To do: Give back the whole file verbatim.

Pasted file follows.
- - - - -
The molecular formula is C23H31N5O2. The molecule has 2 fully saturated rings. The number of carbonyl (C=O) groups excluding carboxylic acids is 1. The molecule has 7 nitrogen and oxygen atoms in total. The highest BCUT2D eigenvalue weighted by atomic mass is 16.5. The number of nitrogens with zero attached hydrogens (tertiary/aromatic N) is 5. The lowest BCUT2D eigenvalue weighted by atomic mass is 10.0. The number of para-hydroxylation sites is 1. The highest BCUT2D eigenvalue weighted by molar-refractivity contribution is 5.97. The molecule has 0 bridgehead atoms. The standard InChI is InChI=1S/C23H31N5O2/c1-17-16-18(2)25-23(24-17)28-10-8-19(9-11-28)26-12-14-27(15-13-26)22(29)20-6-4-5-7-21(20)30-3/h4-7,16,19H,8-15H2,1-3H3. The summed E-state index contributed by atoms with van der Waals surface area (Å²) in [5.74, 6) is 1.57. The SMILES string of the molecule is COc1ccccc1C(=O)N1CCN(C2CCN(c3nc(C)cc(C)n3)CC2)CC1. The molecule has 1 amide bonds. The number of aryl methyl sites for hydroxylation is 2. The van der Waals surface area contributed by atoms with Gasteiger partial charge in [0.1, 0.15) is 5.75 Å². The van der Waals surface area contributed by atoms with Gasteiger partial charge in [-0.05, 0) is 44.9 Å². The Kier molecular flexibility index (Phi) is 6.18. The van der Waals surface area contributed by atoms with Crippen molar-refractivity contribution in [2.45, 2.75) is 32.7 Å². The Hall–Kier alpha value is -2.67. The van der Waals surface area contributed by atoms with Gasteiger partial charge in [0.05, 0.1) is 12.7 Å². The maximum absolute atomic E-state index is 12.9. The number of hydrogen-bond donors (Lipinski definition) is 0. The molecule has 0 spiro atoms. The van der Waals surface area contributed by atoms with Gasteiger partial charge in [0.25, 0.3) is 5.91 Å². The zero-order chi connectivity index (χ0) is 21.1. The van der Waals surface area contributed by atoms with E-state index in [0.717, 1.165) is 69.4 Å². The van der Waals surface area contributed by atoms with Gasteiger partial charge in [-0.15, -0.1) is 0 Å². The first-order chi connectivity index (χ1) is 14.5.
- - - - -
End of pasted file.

The molecular formula is C23H31N5O2. The molecule has 2 fully saturated rings. The number of carbonyl (C=O) groups excluding carboxylic acids is 1. The molecule has 7 nitrogen and oxygen atoms in total. The highest BCUT2D eigenvalue weighted by atomic mass is 16.5. The number of nitrogens with zero attached hydrogens (tertiary/aromatic N) is 5. The lowest BCUT2D eigenvalue weighted by atomic mass is 10.0. The number of para-hydroxylation sites is 1. The highest BCUT2D eigenvalue weighted by molar-refractivity contribution is 5.97. The molecule has 0 bridgehead atoms. The standard InChI is InChI=1S/C23H31N5O2/c1-17-16-18(2)25-23(24-17)28-10-8-19(9-11-28)26-12-14-27(15-13-26)22(29)20-6-4-5-7-21(20)30-3/h4-7,16,19H,8-15H2,1-3H3. The summed E-state index contributed by atoms with van der Waals surface area (Å²) in [5.74, 6) is 1.57. The SMILES string of the molecule is COc1ccccc1C(=O)N1CCN(C2CCN(c3nc(C)cc(C)n3)CC2)CC1. The molecule has 1 amide bonds. The number of aryl methyl sites for hydroxylation is 2. The van der Waals surface area contributed by atoms with Gasteiger partial charge in [0.1, 0.15) is 5.75 Å². The van der Waals surface area contributed by atoms with Gasteiger partial charge in [-0.05, 0) is 44.9 Å². The Kier molecular flexibility index (Phi) is 6.18. The van der Waals surface area contributed by atoms with Crippen molar-refractivity contribution in [2.45, 2.75) is 32.7 Å². The Hall–Kier alpha value is -2.67. The van der Waals surface area contributed by atoms with Gasteiger partial charge in [0.05, 0.1) is 12.7 Å². The maximum absolute atomic E-state index is 12.9. The number of hydrogen-bond donors (Lipinski definition) is 0. The molecule has 0 spiro atoms. The van der Waals surface area contributed by atoms with Gasteiger partial charge in [0.25, 0.3) is 5.91 Å². The zero-order chi connectivity index (χ0) is 21.1. The van der Waals surface area contributed by atoms with E-state index in [0.717, 1.165) is 69.4 Å². The van der Waals surface area contributed by atoms with Gasteiger partial charge in [-0.15, -0.1) is 0 Å². The first-order chi connectivity index (χ1) is 14.5.